The term “Clam Jam” is synonymous with Fairfield, but for all the wrong reasons. This year, the annual Clam Jam celebration will be undergoing some major changes in an attempt to change the culture behind the event itself, but not everyone is happy about such a drastic shift from the norm.

However, if no one takes the initiative to make a change, as this year’s Beach Residents Advocacy Group committee has worked to do, the event will be taken away forever, and those underclassmen who are currently complaining about not having a ticket this year will never have one.

Underclassmen are now upset over the fact that they were not able to receive one of the coveted tickets for Clam Jam 2015. While some underclassmen are wondering how Fairfield can claim to sponsor a school-wide event like Clam Jam if the entire student body is not able to attend, they will simply have to have to wait their turn.

We would love for all of the classes to experience Clam Jam, but even when the planning of Clam Jam 2015 was still in the works, there was never any promise that all classes would be admitted into the event.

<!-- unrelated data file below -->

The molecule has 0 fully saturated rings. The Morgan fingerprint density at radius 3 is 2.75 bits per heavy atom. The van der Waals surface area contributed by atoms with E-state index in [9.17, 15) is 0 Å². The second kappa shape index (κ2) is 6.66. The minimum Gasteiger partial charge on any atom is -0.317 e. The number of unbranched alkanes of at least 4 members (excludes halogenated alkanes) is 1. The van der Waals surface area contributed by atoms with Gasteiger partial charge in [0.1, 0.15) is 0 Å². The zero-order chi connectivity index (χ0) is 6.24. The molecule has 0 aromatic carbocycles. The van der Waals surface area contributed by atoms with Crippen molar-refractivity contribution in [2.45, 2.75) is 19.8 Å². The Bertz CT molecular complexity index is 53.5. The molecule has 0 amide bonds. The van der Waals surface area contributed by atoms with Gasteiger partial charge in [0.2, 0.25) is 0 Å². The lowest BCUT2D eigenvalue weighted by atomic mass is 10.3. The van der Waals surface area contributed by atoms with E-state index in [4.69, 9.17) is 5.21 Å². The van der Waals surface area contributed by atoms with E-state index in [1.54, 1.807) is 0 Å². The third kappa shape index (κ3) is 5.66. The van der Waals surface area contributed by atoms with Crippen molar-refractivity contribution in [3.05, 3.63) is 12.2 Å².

Additionally, given the permits that the town of Fairfield has in place, only 1,500 individuals are allowed to be on the beach at any given time. The University had to work and negotiate with the town of Fairfield’s restrictions on capacity for the event at the beach.

As the 2014-2015 Fairfield University Student Association Student Body President Alex Cucchi ‘15 stated in his open letter to the students about this year’s Clam Jam, “The reality is that this was the only way to keep the tradition of Clam Jam from being taken away completely.” Cucchi is right.

For many years, Clam Jam has been an alcohol-fueled, day-long party which would draw thousands of individuals to Lantern Point, a beachfront enclave of private homes at the intersection of Reef Road and Fairfield Beach Road. The raucous crowd would often spill onto the beach and the streets, prompting numerous complaints from neighbors, which would then result in student arrests for disorderly conduct and underage drinking.

So, this year in order to control such chaos, Fairfield’s BRAG decided to come together with University administration and staff members to organize an event which everyone could “enjoy.” No one likes such change, that’s a given, but after the mess that was Clam Jam 2014, things should, theoretically, only get better from here.

Leave a Reply

Your email address will not be published.